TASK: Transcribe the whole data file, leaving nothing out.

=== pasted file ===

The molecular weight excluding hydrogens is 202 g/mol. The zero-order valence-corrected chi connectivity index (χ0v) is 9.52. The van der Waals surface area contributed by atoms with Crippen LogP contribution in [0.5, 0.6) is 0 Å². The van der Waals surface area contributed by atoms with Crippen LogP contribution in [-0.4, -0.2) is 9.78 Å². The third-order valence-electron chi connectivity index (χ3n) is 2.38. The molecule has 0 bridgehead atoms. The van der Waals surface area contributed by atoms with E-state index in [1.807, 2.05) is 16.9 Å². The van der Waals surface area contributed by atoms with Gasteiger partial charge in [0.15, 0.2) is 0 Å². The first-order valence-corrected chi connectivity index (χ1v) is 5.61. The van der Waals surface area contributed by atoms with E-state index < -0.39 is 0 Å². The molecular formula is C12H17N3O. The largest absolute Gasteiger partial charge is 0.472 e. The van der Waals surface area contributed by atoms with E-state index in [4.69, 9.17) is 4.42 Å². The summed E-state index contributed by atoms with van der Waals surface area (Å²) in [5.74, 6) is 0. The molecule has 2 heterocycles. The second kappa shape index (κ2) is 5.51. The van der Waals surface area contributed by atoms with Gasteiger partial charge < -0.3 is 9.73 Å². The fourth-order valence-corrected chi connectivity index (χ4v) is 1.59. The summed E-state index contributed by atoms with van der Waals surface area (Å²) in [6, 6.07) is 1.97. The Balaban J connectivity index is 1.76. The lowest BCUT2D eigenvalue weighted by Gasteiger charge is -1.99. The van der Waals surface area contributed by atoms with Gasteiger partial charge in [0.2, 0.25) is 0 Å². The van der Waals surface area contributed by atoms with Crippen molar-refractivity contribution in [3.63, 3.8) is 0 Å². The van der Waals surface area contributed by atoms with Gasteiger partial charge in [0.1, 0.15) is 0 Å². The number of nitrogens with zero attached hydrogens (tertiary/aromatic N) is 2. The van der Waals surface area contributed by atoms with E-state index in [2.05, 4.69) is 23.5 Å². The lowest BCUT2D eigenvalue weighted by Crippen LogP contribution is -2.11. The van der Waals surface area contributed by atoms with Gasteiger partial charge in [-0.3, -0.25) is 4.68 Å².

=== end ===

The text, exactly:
The molecular weight excluding hydrogens is 202 g/mol. The zero-order valence-corrected chi connectivity index (χ0v) is 9.52. The van der Waals surface area contributed by atoms with Crippen LogP contribution in [0.5, 0.6) is 0 Å². The van der Waals surface area contributed by atoms with Crippen LogP contribution in [-0.4, -0.2) is 9.78 Å². The third-order valence-electron chi connectivity index (χ3n) is 2.38. The molecule has 0 bridgehead atoms. The van der Waals surface area contributed by atoms with E-state index in [1.807, 2.05) is 16.9 Å². The van der Waals surface area contributed by atoms with Gasteiger partial charge in [0.15, 0.2) is 0 Å². The first-order valence-corrected chi connectivity index (χ1v) is 5.61. The van der Waals surface area contributed by atoms with E-state index < -0.39 is 0 Å². The molecular formula is C12H17N3O. The largest absolute Gasteiger partial charge is 0.472 e. The van der Waals surface area contributed by atoms with E-state index in [4.69, 9.17) is 4.42 Å². The summed E-state index contributed by atoms with van der Waals surface area (Å²) in [5.74, 6) is 0. The molecule has 2 heterocycles. The second kappa shape index (κ2) is 5.51. The van der Waals surface area contributed by atoms with Gasteiger partial charge < -0.3 is 9.73 Å². The fourth-order valence-corrected chi connectivity index (χ4v) is 1.59. The summed E-state index contributed by atoms with van der Waals surface area (Å²) in [6, 6.07) is 1.97. The Balaban J connectivity index is 1.76. The lowest BCUT2D eigenvalue weighted by Gasteiger charge is -1.99. The van der Waals surface area contributed by atoms with Gasteiger partial charge in [0.2, 0.25) is 0 Å². The van der Waals surface area contributed by atoms with Crippen molar-refractivity contribution in [3.63, 3.8) is 0 Å². The van der Waals surface area contributed by atoms with Gasteiger partial charge in [0.1, 0.15) is 0 Å². The number of nitrogens with zero attached hydrogens (tertiary/aromatic N) is 2. The van der Waals surface area contributed by atoms with E-state index in [2.05, 4.69) is 23.5 Å². The lowest BCUT2D eigenvalue weighted by Crippen LogP contribution is -2.11. The van der Waals surface area contributed by atoms with Gasteiger partial charge in [-0.3, -0.25) is 4.68 Å².